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The last fair instance thou must give,
Whence Nassau's virtue can be tried; And shew the world, that thou canst live,
Intrepid, as thy consort died.
Thy virtue, whose resistless force
No dire event could ever stay, Must carry on its destin'd course,
Though Death and Envy stop the way.
For Britain's sake, for Belgia’s, live :
Pierc'd by their grief forget thy own : New toils endure; new conquest give;
And bring them ease, though thou hast none.
Vanquish again; though she be gone,
Whose garland crown'd the victor's hair ; And reign, though she has left the throne,
Who made thy glory worth thy care.
Fair Britain never yet before
Breath'd to her king a useless pray'r : Fond Belgia never did implore,
While William turn'd averse his ear.
But should the weeping hero now
Relentless to their wishes prove; Should he recall, with pleasing woe,
The object of his grief and love;
Her face with thousand beauties blost,
Her mind with thousand virtues stor'd,
with boundless joy confest, Her person only not ador'd:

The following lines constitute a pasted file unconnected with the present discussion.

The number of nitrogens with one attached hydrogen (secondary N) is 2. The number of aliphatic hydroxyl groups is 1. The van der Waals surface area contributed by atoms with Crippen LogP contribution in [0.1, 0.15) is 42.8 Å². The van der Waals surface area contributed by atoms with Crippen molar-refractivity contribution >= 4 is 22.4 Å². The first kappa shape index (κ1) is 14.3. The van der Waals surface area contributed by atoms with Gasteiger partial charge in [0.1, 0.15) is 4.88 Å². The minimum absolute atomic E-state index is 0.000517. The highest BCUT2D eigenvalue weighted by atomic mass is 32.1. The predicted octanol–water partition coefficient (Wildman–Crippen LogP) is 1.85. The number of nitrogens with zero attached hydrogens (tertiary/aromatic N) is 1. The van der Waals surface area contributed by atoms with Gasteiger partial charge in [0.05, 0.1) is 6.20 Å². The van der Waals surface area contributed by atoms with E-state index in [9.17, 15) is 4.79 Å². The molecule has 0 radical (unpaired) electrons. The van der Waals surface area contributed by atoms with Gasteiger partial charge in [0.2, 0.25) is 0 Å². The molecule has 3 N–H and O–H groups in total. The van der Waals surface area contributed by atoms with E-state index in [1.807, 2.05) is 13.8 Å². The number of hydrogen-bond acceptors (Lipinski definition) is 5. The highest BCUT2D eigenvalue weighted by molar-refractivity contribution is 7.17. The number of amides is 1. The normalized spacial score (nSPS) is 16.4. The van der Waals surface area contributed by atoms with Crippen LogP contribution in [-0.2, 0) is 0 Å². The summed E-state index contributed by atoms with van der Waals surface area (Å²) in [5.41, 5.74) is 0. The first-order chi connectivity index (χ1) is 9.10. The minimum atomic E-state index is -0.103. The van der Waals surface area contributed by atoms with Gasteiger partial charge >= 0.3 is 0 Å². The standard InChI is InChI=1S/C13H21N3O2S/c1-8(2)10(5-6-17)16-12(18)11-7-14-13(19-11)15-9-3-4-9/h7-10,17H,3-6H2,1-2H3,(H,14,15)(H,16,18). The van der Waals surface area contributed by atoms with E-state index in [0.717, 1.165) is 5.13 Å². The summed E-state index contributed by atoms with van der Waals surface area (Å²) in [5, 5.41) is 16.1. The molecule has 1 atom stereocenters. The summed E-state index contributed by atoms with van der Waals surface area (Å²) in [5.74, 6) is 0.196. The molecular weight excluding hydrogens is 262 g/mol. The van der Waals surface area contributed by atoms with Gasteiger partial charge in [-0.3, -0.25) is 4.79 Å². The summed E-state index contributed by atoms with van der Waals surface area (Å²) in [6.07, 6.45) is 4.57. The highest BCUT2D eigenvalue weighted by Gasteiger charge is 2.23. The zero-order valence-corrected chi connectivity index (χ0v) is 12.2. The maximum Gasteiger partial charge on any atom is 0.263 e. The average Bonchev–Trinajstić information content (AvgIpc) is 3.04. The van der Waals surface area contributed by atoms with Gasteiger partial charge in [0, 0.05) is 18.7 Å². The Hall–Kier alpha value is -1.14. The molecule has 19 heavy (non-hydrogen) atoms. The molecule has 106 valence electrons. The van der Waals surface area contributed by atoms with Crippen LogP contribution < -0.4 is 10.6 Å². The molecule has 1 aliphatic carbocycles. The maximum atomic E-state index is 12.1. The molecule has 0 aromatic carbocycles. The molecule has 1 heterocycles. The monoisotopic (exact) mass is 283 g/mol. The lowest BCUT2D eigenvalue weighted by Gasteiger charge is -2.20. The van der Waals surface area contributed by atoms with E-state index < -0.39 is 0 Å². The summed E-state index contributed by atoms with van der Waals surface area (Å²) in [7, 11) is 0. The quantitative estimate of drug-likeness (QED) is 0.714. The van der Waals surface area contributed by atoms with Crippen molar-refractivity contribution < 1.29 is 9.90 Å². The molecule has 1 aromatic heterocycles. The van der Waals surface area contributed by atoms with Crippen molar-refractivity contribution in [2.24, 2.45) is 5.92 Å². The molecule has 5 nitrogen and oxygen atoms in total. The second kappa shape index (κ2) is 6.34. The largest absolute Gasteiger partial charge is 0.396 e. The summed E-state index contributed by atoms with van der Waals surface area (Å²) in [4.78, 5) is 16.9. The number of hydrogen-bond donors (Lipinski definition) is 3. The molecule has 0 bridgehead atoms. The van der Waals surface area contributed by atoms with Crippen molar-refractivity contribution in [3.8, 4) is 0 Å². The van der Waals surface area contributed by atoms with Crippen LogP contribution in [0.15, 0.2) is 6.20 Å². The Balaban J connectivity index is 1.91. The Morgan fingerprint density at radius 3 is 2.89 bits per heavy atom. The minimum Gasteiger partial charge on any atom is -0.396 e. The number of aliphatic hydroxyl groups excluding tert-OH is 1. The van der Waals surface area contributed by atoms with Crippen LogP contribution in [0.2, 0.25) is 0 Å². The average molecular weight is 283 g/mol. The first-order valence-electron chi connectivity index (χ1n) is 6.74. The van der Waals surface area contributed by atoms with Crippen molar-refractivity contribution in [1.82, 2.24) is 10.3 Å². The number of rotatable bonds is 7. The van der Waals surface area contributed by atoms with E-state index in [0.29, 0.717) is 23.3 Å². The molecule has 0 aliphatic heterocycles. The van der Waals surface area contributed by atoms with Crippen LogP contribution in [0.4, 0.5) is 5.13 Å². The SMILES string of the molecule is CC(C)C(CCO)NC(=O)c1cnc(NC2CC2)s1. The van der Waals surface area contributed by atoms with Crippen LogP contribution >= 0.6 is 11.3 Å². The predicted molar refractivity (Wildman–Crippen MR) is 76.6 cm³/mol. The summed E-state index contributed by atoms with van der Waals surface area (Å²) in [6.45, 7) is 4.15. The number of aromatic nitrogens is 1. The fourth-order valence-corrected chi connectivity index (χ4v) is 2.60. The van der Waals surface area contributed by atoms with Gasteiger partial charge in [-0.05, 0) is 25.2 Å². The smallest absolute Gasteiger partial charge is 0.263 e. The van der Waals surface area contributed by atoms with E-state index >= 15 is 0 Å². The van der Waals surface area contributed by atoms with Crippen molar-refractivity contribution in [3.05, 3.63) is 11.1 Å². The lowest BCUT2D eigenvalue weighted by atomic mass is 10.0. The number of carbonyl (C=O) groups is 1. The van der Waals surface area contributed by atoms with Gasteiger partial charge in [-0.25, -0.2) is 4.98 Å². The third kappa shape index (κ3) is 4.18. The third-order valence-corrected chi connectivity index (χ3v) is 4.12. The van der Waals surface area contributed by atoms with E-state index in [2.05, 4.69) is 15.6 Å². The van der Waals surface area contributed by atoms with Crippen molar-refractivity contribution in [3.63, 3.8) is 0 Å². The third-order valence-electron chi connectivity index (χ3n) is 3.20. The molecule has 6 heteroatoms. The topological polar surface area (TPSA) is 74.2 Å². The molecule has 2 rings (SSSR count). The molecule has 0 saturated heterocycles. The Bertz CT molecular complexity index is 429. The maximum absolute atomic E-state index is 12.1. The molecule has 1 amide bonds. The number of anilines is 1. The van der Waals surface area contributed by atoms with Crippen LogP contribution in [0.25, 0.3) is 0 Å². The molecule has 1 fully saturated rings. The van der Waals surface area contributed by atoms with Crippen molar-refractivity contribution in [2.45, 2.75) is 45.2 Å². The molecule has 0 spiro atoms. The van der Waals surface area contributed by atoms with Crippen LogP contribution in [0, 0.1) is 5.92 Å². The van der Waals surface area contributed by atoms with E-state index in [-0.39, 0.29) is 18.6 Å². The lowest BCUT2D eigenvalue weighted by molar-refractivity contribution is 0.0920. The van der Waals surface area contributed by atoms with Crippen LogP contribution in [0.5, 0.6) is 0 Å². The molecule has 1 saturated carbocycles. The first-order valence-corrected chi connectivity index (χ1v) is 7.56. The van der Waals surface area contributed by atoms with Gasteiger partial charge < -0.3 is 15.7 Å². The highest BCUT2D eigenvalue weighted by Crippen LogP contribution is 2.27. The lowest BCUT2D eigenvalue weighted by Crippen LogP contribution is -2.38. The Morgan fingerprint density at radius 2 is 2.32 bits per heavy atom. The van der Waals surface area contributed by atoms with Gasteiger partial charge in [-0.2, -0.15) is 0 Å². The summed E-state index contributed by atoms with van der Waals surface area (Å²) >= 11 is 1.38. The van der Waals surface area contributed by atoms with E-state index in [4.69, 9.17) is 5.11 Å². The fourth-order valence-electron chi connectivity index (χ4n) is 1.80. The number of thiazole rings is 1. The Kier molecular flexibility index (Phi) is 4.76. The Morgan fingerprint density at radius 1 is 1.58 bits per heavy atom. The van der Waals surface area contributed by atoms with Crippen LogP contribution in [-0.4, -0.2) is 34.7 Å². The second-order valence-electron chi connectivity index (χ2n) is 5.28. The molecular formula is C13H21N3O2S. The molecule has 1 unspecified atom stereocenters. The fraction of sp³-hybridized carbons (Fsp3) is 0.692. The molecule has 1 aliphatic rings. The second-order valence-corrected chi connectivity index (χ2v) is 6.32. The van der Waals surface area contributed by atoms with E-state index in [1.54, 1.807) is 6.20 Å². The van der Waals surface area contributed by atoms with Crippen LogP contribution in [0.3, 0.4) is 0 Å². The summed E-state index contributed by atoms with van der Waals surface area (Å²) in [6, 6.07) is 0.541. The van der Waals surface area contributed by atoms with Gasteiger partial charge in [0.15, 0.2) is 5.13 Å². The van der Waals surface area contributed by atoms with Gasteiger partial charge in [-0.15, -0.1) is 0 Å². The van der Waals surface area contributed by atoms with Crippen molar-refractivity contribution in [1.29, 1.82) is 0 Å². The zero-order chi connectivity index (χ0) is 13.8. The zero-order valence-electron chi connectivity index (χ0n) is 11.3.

Yet ought his sorrow to be check’d;
Yet ought his passions to abate : If the great mourner would reflect,
Her glory in her death complete.
She was instructed to command,
Great king, by long obeying thee: Her sceptre, guided by thy hand,
Presery'd the isles, and ruld the sea.
But oh! 'twas little, that her life
O’er earth and water bears thy fame: In death, 'twas worthy William's wife,
Amidst the stars to fix his name.
Beyond where matter moves, or place
Receives its forms, thy virtues roll: From Mary’s glory, Angels trace
The beauty of her partner's soul.
Wise Fate, which does its Heav'n decree
To heroes, when they yield their breath, Hastens thy triumph. Half of thee
Is deified before thy death.
Alone to thy renown 'tis giv’n,
Unbounded through all worlds to go: While she, great saint, rejoices Heav'n;
And thou sustain'st the orb below.
IN IMITATION OF ANACREON.
ET 'em censure: what care I?
The herd of critics I defy.
Regardless of their grace, or spite.
Bid the warbling Nine retire:
HE merchant, to secure his treasure,
Conveys it in a borrow'd name : Euphelia serves to grace my measure;
But Cloe is my real flame.
My softest verse, my darling lyre,
Upon Euphelia's toilet lay; When Cloe noted her desire,
That I should sing, that I should play.
My lyre I tune, my voice I raise ;
But with my numbers mix my sighs : And whilst I sing Euphelia's praise,
I fix my soul on Cloe's eyes.
Fair Cloe blush'd: Euphelia frown'd:
I sung and gaz'd: I play'd and trembled : And Venus to the Loves around
Remark’d, how ill we all dissembled.
SUR LA PRISE DE NAMUR, PAR LES ARMES DU ROY,
UELLE docte & sainte yvresse
Aujourd'huy me fait la loy?
N'est-ce pas vous que je voy?
Dans ses chansons immortelles,